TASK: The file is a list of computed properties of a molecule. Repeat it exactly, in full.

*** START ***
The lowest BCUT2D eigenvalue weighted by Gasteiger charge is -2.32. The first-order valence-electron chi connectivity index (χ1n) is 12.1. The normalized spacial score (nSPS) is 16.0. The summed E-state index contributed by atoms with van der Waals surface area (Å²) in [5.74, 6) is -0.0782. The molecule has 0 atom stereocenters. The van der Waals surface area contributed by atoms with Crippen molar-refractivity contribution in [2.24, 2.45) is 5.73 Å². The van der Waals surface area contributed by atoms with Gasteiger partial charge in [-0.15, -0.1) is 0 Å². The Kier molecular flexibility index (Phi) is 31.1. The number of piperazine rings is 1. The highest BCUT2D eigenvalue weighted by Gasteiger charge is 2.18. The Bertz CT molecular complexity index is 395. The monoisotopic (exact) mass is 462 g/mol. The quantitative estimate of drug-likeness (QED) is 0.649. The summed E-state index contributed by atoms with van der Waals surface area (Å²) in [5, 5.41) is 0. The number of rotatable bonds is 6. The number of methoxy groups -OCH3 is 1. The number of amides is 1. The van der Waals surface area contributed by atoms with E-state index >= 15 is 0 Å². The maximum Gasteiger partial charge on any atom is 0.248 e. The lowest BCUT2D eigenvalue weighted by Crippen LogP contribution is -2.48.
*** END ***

The lowest BCUT2D eigenvalue weighted by Gasteiger charge is -2.32. The first-order valence-electron chi connectivity index (χ1n) is 12.1. The normalized spacial score (nSPS) is 16.0. The summed E-state index contributed by atoms with van der Waals surface area (Å²) in [5.74, 6) is -0.0782. The molecule has 0 atom stereocenters. The van der Waals surface area contributed by atoms with Crippen molar-refractivity contribution in [2.24, 2.45) is 5.73 Å². The van der Waals surface area contributed by atoms with Gasteiger partial charge in [-0.15, -0.1) is 0 Å². The Kier molecular flexibility index (Phi) is 31.1. The number of piperazine rings is 1. The highest BCUT2D eigenvalue weighted by Gasteiger charge is 2.18. The Bertz CT molecular complexity index is 395. The monoisotopic (exact) mass is 462 g/mol. The quantitative estimate of drug-likeness (QED) is 0.649. The summed E-state index contributed by atoms with van der Waals surface area (Å²) in [5, 5.41) is 0. The number of rotatable bonds is 6. The number of methoxy groups -OCH3 is 1. The number of amides is 1. The van der Waals surface area contributed by atoms with E-state index >= 15 is 0 Å². The maximum Gasteiger partial charge on any atom is 0.248 e. The lowest BCUT2D eigenvalue weighted by Crippen LogP contribution is -2.48.